I think that the list of morphemic translations will leave you fellow
learners dumbfounded. But this is exactly the point which I want to make
with respect to Afrikaans. The more Afrikaans is reduced into a
"one-to-one-mapping" usage, the more the list become alien to the speakers
of such a "common Afrikaans". For example, they will now use "braaf"
rather than "moedig" for brave. Please, fasten now your seat belts to
experience some of the "character" of Afrikaans.
Here is the first list using prefixes and/or suffixes:.
"moed"=[mood]=courage, heart, nerve, spirit
"moedig"=[mood-y]=brave, courageous, plucky, valiant
"moedigheid"=[mood-y-hood]=bravery, courageousness, pluck, valour
"bemoedig"=[be-mood-y]=encourage, cheer up
"demoed"=[de-mood]=humility, meekness, submissiveness
"gemoede"=[(ge)-mood-s]=conscientiously, all seriousness
"gemoed(e)lik"=[(ge)-mood-ly]=genial, good nature
"vermoed"=[fore-mood]=suspect, presume, suppose, surmise
"vermoede"=[fore-mood-s]=suspicion, presumption, supposition
"vermoed(e)lik"=[fore-mood-ly]=probable, presumptive, presumable
When we allow also for dual constructions which is possible in
Afrikaans by using for both duals ANY noun, verb, adjective or
adverb, the list becomes staggering. Here are some of the more
common constructions. Do not loosen those seat belts!
"armoede"=[(poor)-mood-s]=indigence, penury, poverty, want,
poverty-stricken, penurious, shabby, starved, unthrifty
"blymoedig"=[(glad)-mood-y]=cheerful, glad, joyful, jovial
"gemoed(s)aard"=[(ge)-mood-earth]=disposition, nature, temper
"gemoedstemming"=[(ge)-mood-(tuning)]=frame of mind,
delusions of grandeur
"leeu(e)moed"=[lion-mood]=lion's courage, lion-hearted (Richard)
"manmoedig"=[man-mood-y]=bold, brave, courageous, manful,
"mannemoed"=[men-mood]=stout-heartedness, manly courage
"moed(e)loos"=[mood-less]=crestfallen, dejected, despondent,
discouraged, disheartened, feignthearted, out of heart
"moed(s)wil"=[mood-will]=petulance, wantonness, willfulness
"moedverloor(se)vlakte =[mood-fore-lose-flats]=slough of
"moed(s)willig"=[mood-willy]=wanton, wilful, petulant, refractory,
obstreperous, mischievous, intentional, purposely
"oormoed"=[over-mood]=rushiness, recklessness, overboldness,
arrogance, presumption, presumptuousness
"ootmoed"=[(un)-mood]=humility, meekness, humbleness
"swaarmoedig=[(heavy)-mood]=melancholy, depressed, heavy
"vrymoedig"=[free-mood-y]=frank, open, outspoken, bold,
liberty, unabashed, unbashful, candid, uninhibited,
"waagmoed"=[wage-mood]=pluck, daring, audacity
I also wanted to give you a list of the dozens of idioms and metaphoric
uses of "moed", but this will indeed make this contribution too
Please bear in mind that hundreds of other root words in Afrikaans also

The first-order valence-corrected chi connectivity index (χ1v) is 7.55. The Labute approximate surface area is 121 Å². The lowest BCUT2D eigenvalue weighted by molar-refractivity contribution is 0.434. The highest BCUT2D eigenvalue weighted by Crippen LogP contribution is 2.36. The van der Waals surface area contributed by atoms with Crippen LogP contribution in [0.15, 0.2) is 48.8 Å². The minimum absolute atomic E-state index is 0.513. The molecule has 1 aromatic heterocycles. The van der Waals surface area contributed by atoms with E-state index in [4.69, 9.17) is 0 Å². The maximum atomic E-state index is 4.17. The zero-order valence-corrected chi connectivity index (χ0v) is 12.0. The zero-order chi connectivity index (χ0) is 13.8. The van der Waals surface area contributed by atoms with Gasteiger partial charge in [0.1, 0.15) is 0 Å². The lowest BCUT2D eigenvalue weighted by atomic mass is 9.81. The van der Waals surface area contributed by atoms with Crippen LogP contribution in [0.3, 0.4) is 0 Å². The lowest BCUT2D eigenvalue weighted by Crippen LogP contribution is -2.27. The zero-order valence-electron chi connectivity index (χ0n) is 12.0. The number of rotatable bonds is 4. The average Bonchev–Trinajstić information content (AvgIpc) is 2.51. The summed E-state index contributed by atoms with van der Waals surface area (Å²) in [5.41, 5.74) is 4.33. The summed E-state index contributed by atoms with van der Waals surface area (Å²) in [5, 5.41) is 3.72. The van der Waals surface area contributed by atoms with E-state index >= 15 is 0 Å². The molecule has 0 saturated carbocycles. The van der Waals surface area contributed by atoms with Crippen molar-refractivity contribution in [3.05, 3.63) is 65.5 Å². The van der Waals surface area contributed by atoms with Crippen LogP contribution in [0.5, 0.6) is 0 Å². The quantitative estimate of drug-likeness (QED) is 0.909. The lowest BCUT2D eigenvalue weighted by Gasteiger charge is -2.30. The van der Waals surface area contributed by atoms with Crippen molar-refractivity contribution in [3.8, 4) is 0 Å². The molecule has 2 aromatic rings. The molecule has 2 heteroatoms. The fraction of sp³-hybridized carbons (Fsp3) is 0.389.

have such impressive lists of creative alterations to them. By working
through all of them astonishing patterns become clear which can be linked
directly to creativity. Hence through using the appropriate altered word
for the concept to be articulated, the person may thus become tacitly
reminded of the creativity pattern involved.
The tragedy is that most of these creatively altered words like those
above for "moed" are now unknown to many Afrikaans speaking students
entering university. They have little experiences in the
"one-to-many-mapping" of the meaning of a root word. This condemns many of
them to the "one-to-one-mapping" of rote learning. Authentic learning is a
mystery for them. They remain mentally impoverished after having spent a
number of years in Higher Education.
Few Afrikaans speaking people will know that "moed" originally meant
"heart of the mind/soul/spirit". But those who know most of the words
above, will immediately recognise how this original meaning unfolds by all
these alterations. What is even more astounding is that by all these very
"one-to-many-mappings" the original meaning of "moed" has been preserved
for more than a millennium! I think herein lies an important lesson for
What are the "things" in a LO of which we want the meaning of each to be
preserved as well as to become unfolded so that all can recognise it? I
think that most important such a thing is the vision of the LO. When it is
preserved and recognised by all its members it becomes a Shared Vision.
But far too often in an OO (Ordinary Organisation) the vision is the
vision of the boss which is untouchable. Creative alterations on it is
forbidden. Why? Because the boss failed to show them a creative,
systematical way to do it.
With care and best wishes,
At de Lange <email@example.com> Snailmail: A M de Lange Gold Fields Computer Centre Faculty of Science - University of Pretoria Pretoria 0001 - Rep of South Africa
Learning-org -- Hosted by Rick Karash <Richard@Karash.com> Public Dialog on Learning Organizations -- <http://www.learning-org.com>
"Learning-org" and the format of our message identifiers (LO1234, etc.) are trademarks of Richard Karash.